“I hope so, too. If you’re ever going up to Alaska again and need a crew member …” I stopped and laughed, surprised at my boldness.
David smiled. “Don’t think that hasn’t occurred to me.” He took my arm. “Let’s find a table away from all these people where the atmosphere's a bit quieter.”
The restaurant was crowded with men, fishermen I gathered from their conversations, but we finally located a small table for two near a window. We were no sooner seated than Sam himself, wearing a white chef’s apron and a green baseball cap with "Gut Salmon?" embroidered on the visor, walked over to greet us.
“Good evening, doctor, good evening. What have we here?” Sam’s good eye, round and bird-like, seemed to swivel in his head like a chameleon's, and come to rest on me. A black patch hid his other one, giving him a piratical air, and I half expected to see a parrot on his shoulder. Sam’s teeth jutted from his gums at irregular intervals and when he smiled, his mouth resembled a battered comb. David introduced us and Sam held out a ham of a hand.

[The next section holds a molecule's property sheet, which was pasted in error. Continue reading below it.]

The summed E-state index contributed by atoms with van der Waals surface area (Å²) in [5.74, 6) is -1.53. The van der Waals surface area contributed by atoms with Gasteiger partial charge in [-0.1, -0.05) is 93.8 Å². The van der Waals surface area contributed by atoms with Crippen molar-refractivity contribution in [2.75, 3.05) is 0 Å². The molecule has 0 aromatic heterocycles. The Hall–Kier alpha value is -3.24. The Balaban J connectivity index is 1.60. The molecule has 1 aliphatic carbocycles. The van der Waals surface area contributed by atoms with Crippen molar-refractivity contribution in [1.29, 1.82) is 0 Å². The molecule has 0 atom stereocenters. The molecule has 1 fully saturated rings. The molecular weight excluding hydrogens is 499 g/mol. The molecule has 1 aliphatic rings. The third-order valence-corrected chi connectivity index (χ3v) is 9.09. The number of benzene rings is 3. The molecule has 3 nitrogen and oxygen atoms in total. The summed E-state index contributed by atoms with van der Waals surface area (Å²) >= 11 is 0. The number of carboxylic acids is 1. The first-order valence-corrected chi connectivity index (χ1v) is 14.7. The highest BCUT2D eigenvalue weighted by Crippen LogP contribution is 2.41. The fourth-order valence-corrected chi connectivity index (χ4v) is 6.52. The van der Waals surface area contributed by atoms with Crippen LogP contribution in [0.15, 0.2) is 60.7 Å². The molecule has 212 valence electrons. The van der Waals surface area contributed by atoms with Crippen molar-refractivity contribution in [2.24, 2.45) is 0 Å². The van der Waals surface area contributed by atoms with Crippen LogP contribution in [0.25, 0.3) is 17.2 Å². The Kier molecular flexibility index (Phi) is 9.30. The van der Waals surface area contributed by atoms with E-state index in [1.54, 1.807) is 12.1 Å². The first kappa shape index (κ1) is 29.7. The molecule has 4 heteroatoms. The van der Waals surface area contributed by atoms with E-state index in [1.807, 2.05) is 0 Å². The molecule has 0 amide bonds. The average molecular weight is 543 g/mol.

“I am delightful to meet you, young lady. Are you a nurse, my dear?”
I stared at him, not understanding his question.
“Kate’s a student at the university. She sails with me on Sturmvogel.”
Sam’s smile widened further. “So you’re a sailor too, are you? Doctor, be sure to show Kate here the picture of the Hazel M. before you go.”
“David showed it to me as soon as we came in. You must have been very proud of her.”
Sam wiped his hands on the apron. “That I was. Man and boy she was my home for 40 years. I’ve dropped anchor now, but Hazel M. is still working the Alaska fishery. Best damn boat in the fleet, if you’ll pardon my French.” He paused. “Was you out today, in the rain squalid?”
I nodded, trying to repress a giggle.
“You must be hungry then. There’s nothing like salt air to simulate the appetite. How about a bowl of clam chowder to start things off? The sole is also exceptionable tonight.”
Sam handed us a couple of greasy, plastic-covered menus and, wishing us a “bone appetite,” he moved along to chat with other customers.
“You’re right about Sam. He’s really an original. Does he always talk like that?”